Historic legacies, human trafficking and job-boosting incentive programs were all part of Thursday’s Fresno City Council meeting.
But it was Council Member Steve Brandau’s announcement a block from the dais that dominated City Hall’s focus throughout the day.
The District 2 representative held a late-morning news conference to say he’ll abstain from voting if any water-rate hikes come to the council in the near future.
Brandau stood next to the historic water tower to vow a neutral stance on all things water until City Hall has exhausted every way to find outside money to fund a system upgrade.
Brandau promised he would “make sure we have done everything we can to bring help to our residents.”
With that, an issue already of mind-numbing complexity suddenly threatens to explode the heads of anyone giving it too much thought.
The context is this.
Fresno now finds itself about two-thirds of the way through a legally mandated protest election.
Mayor Ashley Swearengin for close to two years has wanted to deliver what she says is a long-overdue rebuilding of an antiquated water system. The cost is somewhere north of $400 million. The latest estimate is $429 million, the biggest chunk going for a surface water treatment plant in southeast Fresno.
Paying for everything is said to require a big boost in residential and commercial water rates. The City Council has been wrestling with the mechanics and politics of this since summer 2013. Brandau has been one of Swearengin’s allies, although his support has seemed grudging at times. He has seldom been a fan of bigger government bills.
After many twists and turns, the council late last year voted to begin a protest vote on higher rates. The vote ends Feb. 5. If rate opponents fall short of a majority, Swearengin’s $429 million plan falls in the council’s lap.
It’s here that the import of Brandau’s announcement is found.
Swearengin says she’s doing all she can to find ways to lighten the project’s burden on local ratepayers. This is key to finding four council members to embrace her plan.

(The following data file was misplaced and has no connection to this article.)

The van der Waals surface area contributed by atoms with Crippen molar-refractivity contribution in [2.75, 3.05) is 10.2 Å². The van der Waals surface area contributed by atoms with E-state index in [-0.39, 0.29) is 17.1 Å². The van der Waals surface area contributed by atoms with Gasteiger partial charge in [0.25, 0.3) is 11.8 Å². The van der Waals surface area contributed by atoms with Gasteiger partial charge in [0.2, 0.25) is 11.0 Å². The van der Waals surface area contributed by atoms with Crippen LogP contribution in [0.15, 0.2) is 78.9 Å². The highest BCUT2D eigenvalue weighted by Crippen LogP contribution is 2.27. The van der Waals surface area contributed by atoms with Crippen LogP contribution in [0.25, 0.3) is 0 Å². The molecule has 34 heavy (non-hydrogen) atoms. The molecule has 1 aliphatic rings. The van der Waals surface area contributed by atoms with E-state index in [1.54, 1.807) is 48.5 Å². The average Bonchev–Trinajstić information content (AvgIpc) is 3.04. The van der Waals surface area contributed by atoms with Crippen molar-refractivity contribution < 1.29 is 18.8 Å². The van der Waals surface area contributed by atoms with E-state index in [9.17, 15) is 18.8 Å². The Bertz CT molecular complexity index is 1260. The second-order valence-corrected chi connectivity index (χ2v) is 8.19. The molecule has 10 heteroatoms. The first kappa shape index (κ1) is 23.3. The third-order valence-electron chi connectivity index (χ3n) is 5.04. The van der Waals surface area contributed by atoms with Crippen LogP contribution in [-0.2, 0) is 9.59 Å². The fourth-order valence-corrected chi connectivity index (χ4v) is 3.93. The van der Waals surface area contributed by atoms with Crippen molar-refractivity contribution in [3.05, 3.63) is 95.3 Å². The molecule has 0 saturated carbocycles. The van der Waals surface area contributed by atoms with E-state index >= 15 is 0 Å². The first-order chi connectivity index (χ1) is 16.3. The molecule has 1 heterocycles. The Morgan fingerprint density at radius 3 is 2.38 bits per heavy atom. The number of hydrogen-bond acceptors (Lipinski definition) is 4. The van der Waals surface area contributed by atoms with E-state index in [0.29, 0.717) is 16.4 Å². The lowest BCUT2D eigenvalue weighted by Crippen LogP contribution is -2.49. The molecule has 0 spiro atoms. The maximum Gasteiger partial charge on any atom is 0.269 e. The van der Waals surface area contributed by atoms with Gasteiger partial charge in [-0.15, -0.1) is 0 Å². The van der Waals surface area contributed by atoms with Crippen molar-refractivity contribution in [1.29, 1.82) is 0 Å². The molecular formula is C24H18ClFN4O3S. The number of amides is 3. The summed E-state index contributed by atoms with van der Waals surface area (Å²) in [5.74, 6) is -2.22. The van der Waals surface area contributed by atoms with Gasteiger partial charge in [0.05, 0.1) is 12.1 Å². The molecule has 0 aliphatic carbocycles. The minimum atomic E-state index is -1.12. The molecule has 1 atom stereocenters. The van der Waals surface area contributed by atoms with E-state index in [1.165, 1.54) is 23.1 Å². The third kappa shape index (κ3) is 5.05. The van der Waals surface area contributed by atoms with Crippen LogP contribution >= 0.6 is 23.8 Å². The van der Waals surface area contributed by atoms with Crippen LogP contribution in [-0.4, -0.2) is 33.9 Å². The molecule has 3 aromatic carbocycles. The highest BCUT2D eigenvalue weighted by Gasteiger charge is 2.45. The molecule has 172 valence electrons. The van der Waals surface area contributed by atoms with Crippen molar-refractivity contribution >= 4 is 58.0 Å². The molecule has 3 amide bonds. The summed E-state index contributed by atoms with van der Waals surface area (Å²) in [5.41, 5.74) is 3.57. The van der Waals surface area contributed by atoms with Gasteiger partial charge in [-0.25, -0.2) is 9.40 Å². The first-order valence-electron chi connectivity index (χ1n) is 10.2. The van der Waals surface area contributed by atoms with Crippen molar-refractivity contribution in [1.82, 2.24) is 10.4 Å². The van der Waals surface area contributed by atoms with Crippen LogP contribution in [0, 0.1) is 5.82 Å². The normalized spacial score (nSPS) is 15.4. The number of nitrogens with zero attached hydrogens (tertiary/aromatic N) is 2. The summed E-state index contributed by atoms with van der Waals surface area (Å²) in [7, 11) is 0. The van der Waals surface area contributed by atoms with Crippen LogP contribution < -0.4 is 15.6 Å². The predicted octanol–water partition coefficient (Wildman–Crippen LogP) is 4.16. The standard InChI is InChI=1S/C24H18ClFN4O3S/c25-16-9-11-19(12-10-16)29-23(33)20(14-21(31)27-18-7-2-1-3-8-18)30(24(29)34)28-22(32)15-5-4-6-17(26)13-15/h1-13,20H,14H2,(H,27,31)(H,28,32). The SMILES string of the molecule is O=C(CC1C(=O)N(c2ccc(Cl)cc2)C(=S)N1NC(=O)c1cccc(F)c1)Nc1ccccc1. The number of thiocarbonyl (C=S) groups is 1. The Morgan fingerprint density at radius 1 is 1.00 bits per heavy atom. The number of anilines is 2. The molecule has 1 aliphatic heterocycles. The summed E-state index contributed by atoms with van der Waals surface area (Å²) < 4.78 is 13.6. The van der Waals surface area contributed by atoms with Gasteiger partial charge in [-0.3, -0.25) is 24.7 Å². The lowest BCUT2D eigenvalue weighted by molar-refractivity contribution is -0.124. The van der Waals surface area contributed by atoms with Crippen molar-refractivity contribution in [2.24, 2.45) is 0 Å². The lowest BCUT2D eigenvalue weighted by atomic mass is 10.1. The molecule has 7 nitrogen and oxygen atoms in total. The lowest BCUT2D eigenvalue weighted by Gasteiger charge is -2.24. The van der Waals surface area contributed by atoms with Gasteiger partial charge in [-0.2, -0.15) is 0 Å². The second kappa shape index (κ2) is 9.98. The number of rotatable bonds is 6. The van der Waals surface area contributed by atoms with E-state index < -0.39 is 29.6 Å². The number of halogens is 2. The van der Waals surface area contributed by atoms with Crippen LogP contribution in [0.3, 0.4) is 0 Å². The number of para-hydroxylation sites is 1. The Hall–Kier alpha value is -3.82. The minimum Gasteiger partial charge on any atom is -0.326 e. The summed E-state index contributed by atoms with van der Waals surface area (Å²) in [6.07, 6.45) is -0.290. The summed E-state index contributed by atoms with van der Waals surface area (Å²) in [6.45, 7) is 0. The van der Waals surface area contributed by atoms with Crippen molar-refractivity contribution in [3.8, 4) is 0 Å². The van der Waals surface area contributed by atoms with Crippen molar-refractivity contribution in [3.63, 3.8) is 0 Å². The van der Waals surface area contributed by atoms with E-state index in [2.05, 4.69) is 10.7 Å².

For example, the plan anticipates a $50 million low-interest state loan. Swearengin would love to get a loan of $100 million or more, thus reducing borrowing costs.
Brandau on Thursday said he thinks there may be other ways to help Fresno ratepayers, paths that the mayor hasn’t traveled. Toward that end, he called for a water summit that would include locally based state legislators to chew on funding ideas.
Brandau made a point to identify Assembly Member (and former Fresno City Council member) Henry T. Perea as someone to help City Hall negotiate the intricacies of the state’s new $7.5 billion water bond, a possible source of help.
Brandau said he would do his duty by casting a water-rate vote only when these efforts are made.
His vow to sit on the voting sideline would be irrelevant if Swearengin was convinced she had four of the remaining six council members on her side. At this point, she’s not. The mayor sees no reason to risk a 3-3 project-killing tie vote when, by jumping through some hoops in the next few weeks, she might regain Brandau’s support while perhaps lowering the funding load on ratepayers.
Brandau at Thursday’s afternoon council meeting reviewed his morning comments for the benefit of his colleagues. Council members then took up other aspects of the people’s business.
They heartily agreed with Council Member Sal Quintero and Council President Oliver Baines that the late Alfonso Hernandez Jr. should have his name added to the downtown youth center he worked so hard to fund. The site on Divisadero Street will be called the Alfonso Hernandez Jr. Youth and Community Center at Dickey Park.
With Council Member Clint Olivier taking the lead, the council threw its support behind “Human Trafficking Awareness Month” and the local leaders working to help the victims of human trafficking.
The council at meeting’s end decided to continue a fee-deferral program designed to boost Fresno industry and put people to work.
Water, though, was the issue of the day. Few, if any, at City Hall think Thursday’s surprise was the final one.
Swearengin said Brandau raised valid points.
As to following Brandau’s plea to turn over every government rock in search of money, the mayor said, “That’s exactly what we plan to do.”